Critical (necessary or sufficient) features in categorisation have a long history, but the empirical evidence makes their existence questionable. Nevertheless, there are some cases that suggest critical feature effects. The purpose of the present work is to offer some insight into why classification decisions might misleadingly appear as if they involve critical features. Utilising Tversky's (1977) contrast model of similarity, we suggest that when an object has a sparser representation, changing any of its features is more likely to lead to (...) a change in identity than it would in objects that have richer representations. Experiment 1 provides a basic test of this suggestion with artificial stimuli, whereby objects with a rich or a sparse representation were transformed by changing one of their features. As expected, we observed more identity judgements in the former case. Experiment 2 further confirms our hypothesis, with realistic stimuli, by assuming that superordinate categories have sparser representations than subordinate ones. These results offer some insight into the way feature changes may or may not lead to identity changes in classification decisions. (shrink)
Understanding cognitive processes with a formal framework necessitates some limited, internal prescriptive normativism. This is because it is not possible to endorse the psychological relevance of some axioms in a formal framework, but reject that of others. The empirical challenge then becomes identifying the remit of different formal frameworks, an objective consistent with the descriptivism Elqayam & Evans (E&E) advocate.
We provide additional support for Cowan's claim that short term memory (STM) involves a range of 3–5 tokens, on the basis of language correlational analyses. If language is at least partly learned, linguistic dependency structure should reflect properties of the cognitive components mediating learning; one such component is STM. In this view, the range over which statistical regularity extends in ordinary text would be suggestive of STM span. Our analyses of eight languages are consistent with STM span being about four (...) chunks. (shrink)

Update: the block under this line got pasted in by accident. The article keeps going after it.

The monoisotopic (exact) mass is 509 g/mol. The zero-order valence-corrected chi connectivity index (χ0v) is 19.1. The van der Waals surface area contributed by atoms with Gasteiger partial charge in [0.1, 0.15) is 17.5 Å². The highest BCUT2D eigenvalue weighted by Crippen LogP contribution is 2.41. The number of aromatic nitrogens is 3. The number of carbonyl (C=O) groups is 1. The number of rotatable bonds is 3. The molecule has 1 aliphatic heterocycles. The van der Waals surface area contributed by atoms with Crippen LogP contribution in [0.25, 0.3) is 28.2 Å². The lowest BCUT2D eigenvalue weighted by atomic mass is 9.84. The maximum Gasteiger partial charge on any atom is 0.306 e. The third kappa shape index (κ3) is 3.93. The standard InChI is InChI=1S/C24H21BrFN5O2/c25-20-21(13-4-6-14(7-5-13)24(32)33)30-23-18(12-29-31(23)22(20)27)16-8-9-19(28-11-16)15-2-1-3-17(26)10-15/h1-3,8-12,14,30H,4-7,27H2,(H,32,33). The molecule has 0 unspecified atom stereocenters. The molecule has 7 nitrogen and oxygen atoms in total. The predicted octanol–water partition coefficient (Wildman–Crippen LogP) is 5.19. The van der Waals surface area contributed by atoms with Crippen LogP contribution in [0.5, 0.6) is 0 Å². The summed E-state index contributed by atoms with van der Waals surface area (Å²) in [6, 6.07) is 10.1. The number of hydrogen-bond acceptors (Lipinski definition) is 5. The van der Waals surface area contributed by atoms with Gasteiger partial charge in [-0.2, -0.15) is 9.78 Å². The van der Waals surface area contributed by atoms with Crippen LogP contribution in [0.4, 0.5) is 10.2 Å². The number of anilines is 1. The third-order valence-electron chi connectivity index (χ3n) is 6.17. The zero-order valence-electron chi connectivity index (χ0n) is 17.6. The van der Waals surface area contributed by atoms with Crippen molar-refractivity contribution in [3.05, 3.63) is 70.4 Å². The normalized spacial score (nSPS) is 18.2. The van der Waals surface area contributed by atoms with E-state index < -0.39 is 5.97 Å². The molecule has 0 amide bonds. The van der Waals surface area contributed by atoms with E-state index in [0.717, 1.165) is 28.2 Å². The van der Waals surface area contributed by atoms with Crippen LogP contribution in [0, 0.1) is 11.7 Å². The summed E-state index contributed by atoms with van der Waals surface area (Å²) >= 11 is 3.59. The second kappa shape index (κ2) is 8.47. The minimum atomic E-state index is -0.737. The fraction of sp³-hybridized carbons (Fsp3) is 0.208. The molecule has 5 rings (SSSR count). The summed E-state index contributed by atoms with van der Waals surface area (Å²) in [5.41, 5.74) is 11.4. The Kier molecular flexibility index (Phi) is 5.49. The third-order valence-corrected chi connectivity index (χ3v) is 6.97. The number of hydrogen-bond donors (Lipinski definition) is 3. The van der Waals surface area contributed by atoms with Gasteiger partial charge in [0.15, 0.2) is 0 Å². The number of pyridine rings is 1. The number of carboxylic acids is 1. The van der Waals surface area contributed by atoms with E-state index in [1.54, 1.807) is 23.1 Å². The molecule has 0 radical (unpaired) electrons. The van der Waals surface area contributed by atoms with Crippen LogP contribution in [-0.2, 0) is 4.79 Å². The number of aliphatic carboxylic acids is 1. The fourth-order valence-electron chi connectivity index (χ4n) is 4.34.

This response to the open peer commentary discusses what should be the appropriate explanatory scope of a rules versus similarity proposal and accordingly evaluates the Rules versus Similarity one. Additionally, coherence, goals, and commitment are presented as inferential notions, fully consistent with the Rules versus Similarity distinction, that allow us to predict when Rules would be preferred to Similarity.
Shepard's theoretical analysis of generalization is assumed to enable an objective measure of the relation between objects, an assumption taken on board by Tenenbaum & Griffiths. I argue that context effects apply to generalization in the same way as they apply to similarity. Thus, the need to extend Shepard's formalism in a way that incorporates context effects should be acknowledged. [Shepard; Tenenbaum & Griffiths].